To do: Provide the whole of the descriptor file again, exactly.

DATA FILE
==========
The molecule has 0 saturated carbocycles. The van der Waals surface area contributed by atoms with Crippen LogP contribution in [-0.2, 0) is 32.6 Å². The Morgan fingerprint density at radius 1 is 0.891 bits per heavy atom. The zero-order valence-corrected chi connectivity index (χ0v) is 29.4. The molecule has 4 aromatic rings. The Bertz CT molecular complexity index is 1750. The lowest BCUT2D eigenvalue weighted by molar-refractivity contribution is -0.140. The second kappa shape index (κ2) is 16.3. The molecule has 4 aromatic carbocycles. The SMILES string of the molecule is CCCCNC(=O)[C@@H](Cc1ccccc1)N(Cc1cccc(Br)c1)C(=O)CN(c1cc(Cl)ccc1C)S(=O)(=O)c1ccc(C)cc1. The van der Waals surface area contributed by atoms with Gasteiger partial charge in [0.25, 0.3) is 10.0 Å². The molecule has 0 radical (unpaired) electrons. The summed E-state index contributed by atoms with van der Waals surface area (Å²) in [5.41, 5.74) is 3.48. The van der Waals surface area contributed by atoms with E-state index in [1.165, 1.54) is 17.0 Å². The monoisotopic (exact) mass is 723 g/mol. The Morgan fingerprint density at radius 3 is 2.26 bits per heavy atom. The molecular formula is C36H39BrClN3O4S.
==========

The molecule has 0 saturated carbocycles. The van der Waals surface area contributed by atoms with Crippen LogP contribution in [-0.2, 0) is 32.6 Å². The Morgan fingerprint density at radius 1 is 0.891 bits per heavy atom. The zero-order valence-corrected chi connectivity index (χ0v) is 29.4. The molecule has 4 aromatic rings. The Bertz CT molecular complexity index is 1750. The lowest BCUT2D eigenvalue weighted by molar-refractivity contribution is -0.140. The second kappa shape index (κ2) is 16.3. The molecule has 4 aromatic carbocycles. The SMILES string of the molecule is CCCCNC(=O)[C@@H](Cc1ccccc1)N(Cc1cccc(Br)c1)C(=O)CN(c1cc(Cl)ccc1C)S(=O)(=O)c1ccc(C)cc1. The van der Waals surface area contributed by atoms with Gasteiger partial charge in [0.25, 0.3) is 10.0 Å². The molecule has 0 radical (unpaired) electrons. The summed E-state index contributed by atoms with van der Waals surface area (Å²) in [5.41, 5.74) is 3.48. The van der Waals surface area contributed by atoms with E-state index in [1.165, 1.54) is 17.0 Å². The monoisotopic (exact) mass is 723 g/mol. The Morgan fingerprint density at radius 3 is 2.26 bits per heavy atom. The molecular formula is C36H39BrClN3O4S.